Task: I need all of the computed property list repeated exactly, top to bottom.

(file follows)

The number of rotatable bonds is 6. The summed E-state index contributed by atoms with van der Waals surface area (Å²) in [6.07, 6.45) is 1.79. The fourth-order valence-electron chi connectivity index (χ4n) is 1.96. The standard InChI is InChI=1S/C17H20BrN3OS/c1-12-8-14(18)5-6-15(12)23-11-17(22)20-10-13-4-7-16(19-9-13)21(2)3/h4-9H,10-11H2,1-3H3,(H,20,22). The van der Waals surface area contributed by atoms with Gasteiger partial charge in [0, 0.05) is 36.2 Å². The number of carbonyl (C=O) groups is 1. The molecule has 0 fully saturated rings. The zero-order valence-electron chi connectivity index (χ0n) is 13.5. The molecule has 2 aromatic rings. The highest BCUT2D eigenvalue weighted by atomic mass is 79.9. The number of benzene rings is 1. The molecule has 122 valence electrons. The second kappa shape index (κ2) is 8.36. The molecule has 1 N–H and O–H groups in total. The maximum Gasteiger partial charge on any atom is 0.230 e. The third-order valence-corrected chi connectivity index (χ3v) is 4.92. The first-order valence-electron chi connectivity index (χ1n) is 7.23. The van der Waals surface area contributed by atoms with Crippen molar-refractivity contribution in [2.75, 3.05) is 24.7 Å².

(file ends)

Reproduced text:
The number of rotatable bonds is 6. The summed E-state index contributed by atoms with van der Waals surface area (Å²) in [6.07, 6.45) is 1.79. The fourth-order valence-electron chi connectivity index (χ4n) is 1.96. The standard InChI is InChI=1S/C17H20BrN3OS/c1-12-8-14(18)5-6-15(12)23-11-17(22)20-10-13-4-7-16(19-9-13)21(2)3/h4-9H,10-11H2,1-3H3,(H,20,22). The van der Waals surface area contributed by atoms with Gasteiger partial charge in [0, 0.05) is 36.2 Å². The number of carbonyl (C=O) groups is 1. The molecule has 0 fully saturated rings. The zero-order valence-electron chi connectivity index (χ0n) is 13.5. The molecule has 2 aromatic rings. The highest BCUT2D eigenvalue weighted by atomic mass is 79.9. The number of benzene rings is 1. The molecule has 122 valence electrons. The second kappa shape index (κ2) is 8.36. The molecule has 1 N–H and O–H groups in total. The maximum Gasteiger partial charge on any atom is 0.230 e. The third-order valence-corrected chi connectivity index (χ3v) is 4.92. The first-order valence-electron chi connectivity index (χ1n) is 7.23. The van der Waals surface area contributed by atoms with Crippen molar-refractivity contribution in [2.75, 3.05) is 24.7 Å².